The Grassland Society of Southern Africa (GSSA) is involved and concerned with the science and practice of range and pasture management. This broad field involves primarily the use and conservation of natural resources. It encompasses applied fields such as livestock production, wildlife management, nature conservation, water catchment management and range and mine-dump rehabilitation. The disciplines include, amongst others, ecology, botany zoology, range and pasture science, animal science, soil science and genetics. This collection includes journal articles from the African Journal of Range and Forage Science as well as related articles and reports from throughout the Southern African region.
Recovery of Native Grasslands after Removing Invasive Pines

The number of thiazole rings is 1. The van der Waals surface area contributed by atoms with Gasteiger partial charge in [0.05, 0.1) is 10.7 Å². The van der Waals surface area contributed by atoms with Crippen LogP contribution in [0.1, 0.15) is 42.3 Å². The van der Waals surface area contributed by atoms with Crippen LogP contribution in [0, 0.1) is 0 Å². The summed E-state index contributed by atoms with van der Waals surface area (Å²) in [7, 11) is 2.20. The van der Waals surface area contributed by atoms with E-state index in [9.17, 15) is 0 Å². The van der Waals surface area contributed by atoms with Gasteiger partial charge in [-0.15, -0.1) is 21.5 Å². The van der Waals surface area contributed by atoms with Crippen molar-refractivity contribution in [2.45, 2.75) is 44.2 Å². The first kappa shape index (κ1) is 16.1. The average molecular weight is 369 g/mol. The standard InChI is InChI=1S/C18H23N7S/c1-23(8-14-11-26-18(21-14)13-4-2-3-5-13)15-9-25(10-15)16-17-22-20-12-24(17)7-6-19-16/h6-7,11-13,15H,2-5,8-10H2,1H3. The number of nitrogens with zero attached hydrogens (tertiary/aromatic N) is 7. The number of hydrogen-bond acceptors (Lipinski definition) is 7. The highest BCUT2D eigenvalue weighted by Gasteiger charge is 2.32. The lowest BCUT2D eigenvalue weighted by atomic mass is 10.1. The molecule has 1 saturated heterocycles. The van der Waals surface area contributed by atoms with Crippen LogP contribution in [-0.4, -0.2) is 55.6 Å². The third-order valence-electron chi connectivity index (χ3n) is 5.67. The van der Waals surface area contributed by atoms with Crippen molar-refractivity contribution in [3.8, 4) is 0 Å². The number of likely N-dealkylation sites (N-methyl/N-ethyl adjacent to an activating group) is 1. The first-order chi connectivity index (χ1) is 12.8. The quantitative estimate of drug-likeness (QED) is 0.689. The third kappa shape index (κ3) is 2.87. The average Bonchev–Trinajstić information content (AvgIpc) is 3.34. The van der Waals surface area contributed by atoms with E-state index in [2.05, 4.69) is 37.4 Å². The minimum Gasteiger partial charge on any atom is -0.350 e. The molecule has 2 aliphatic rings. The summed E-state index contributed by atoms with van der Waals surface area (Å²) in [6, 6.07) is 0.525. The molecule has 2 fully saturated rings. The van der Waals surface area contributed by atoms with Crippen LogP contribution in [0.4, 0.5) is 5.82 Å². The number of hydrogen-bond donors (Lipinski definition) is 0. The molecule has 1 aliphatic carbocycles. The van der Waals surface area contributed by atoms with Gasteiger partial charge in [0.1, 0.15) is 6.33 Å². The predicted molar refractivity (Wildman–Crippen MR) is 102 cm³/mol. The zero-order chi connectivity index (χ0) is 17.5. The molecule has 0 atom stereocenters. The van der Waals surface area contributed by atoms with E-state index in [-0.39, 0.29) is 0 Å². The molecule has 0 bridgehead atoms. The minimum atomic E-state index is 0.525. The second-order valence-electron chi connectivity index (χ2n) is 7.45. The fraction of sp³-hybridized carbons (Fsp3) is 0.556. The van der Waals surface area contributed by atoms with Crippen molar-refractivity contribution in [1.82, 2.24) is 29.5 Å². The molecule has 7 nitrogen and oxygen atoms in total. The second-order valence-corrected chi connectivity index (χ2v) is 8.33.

Abstract The advance of exotic tree and shrub species is one of the main threats to conservation of the last relicts of natural grassland in South America; however, control actions in the region are still scarce and there are almost no evaluations of the recovery of natural ecosystems after removing invasive plants. Monitoring of the vegetation during the years after removal of invasive trees is critical in order to decide whether an active restoration strategy is necessary. The recovery of montane grassland four years after the control of a dense invasion of Aleppo pine (Pinus halepensis) is described in this study. Experimental clearing areas were followed during four years and compared to grassland controls. Variation was seen in the levels of recovery in function of the proximity of sectors of grassland that are free of invasive species and/or the density of invasive trees before control. Native species slowly replaced many exotic herbs that had appeared as pioneers, there was low recruitment of pine seedlings in spite of the quantity of seeds from trees that surrounded the clearings, and species richness and diversity were restored, including cover of the typical grasses in the controls. Recovery of grassland after felling was shown to be successful and does not seem to be seed limited if tree removal occurs early in the invasion process.
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